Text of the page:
We do not endorse any specific diagnostic modalities. We observe that choice necessarily depends on cost, convenience, individual preference, and an informed knowledge of the strengths and weaknesses of each modality. Due to the dynamic nature of airway obstruction, however, functional assessment is strongly recommended.

References
Rappai, M, Collop, N, Kemp, S, et al The nose and sleep-disordered breathing: what we know and what we do not know.Chest2003;124,2309-2323. [CrossRef] [PubMed]
 
Hooper, RG Forced inspiratory nasal flow-volume curves: a simple test of nasal airflow.Mayo Clin Proc2001;76,990-994. [CrossRef] [PubMed]
 
Pallanch, JF, McCaffrey, TV, Kern, EB Evaluation of nasal breathing function with objective airway testing. Cummings, CW Fredrickson, JM Harker, LAet al eds.Otolaryngology: head and neck surgery 3rd ed.1998,799-832 Mosby-Year Book. St. Louis, MO:
 
Dunagan, DP, Georgitis, JW Intranasal disease and provocation. Kemp, SF Lockey, RF eds.Diagnostic testing of allergic disease2000,151-173 Marcel Dekker. New York, NY:
 
Clement, P Committee report on standardization of rhinomanometry.Rhinology1984;22,151-155. [PubMed]
 

Figures

Figure Jump LinkFigure 1. This is an example of a symptomatic patient with fixed nasal inspiratory airflow obstruction on FINFVC. The forced inspiratory flow is 1.2 L/s. On the CT scan, the nasal passages demonstrate enlarged turbinates with narrowed nasal lumen. Reprinted with permission from Hooper.2Grahic Jump Location

Tables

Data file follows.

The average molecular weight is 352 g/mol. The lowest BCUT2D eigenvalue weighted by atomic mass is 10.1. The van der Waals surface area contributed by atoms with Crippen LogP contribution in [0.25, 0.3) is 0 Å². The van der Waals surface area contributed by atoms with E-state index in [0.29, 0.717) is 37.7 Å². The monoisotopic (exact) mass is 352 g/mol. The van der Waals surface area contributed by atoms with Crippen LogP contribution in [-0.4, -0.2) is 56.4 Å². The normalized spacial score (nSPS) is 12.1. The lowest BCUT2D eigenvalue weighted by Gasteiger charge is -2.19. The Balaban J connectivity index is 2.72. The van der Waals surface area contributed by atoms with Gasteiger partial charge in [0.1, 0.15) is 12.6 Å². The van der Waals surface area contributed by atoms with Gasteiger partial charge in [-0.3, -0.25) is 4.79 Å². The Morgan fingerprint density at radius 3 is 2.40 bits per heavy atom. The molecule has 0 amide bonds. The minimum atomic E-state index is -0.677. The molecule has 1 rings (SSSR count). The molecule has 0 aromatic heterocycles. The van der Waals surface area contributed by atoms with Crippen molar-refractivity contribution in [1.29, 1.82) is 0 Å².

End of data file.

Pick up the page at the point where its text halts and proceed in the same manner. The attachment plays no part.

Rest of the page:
References

Rappai, M, Collop, N, Kemp, S, et al (2003) The nose and sleep-disordered breathing.Chest124,2309-2323. [CrossRef] [PubMed]
 
Hooper, RG Forced inspiratory nasal flow-volume curves: a simple test of nasal airflow.Mayo Clin Proc2001;76,990-994. [CrossRef] [PubMed]
 
Rappai, M, Collop, N, Kemp, S, et al The nose and sleep-disordered breathing: what we know and what we do not know.Chest2003;124,2309-2323. [CrossRef] [PubMed]
 
Hooper, RG Forced inspiratory nasal flow-volume curves: a simple test of nasal airflow.Mayo Clin Proc2001;76,990-994. [CrossRef] [PubMed]
 
Pallanch, JF, McCaffrey, TV, Kern, EB Evaluation of nasal breathing function with objective airway testing. Cummings, CW Fredrickson, JM Harker, LAet al eds.Otolaryngology: head and neck surgery 3rd ed.1998,799-832 Mosby-Year Book. St. Louis, MO:
 
Dunagan, DP, Georgitis, JW Intranasal disease and provocation. Kemp, SF Lockey, RF eds.Diagnostic testing of allergic disease2000,151-173 Marcel Dekker. New York, NY:
 
Clement, P Committee report on standardization of rhinomanometry.Rhinology1984;22,151-155. [PubMed]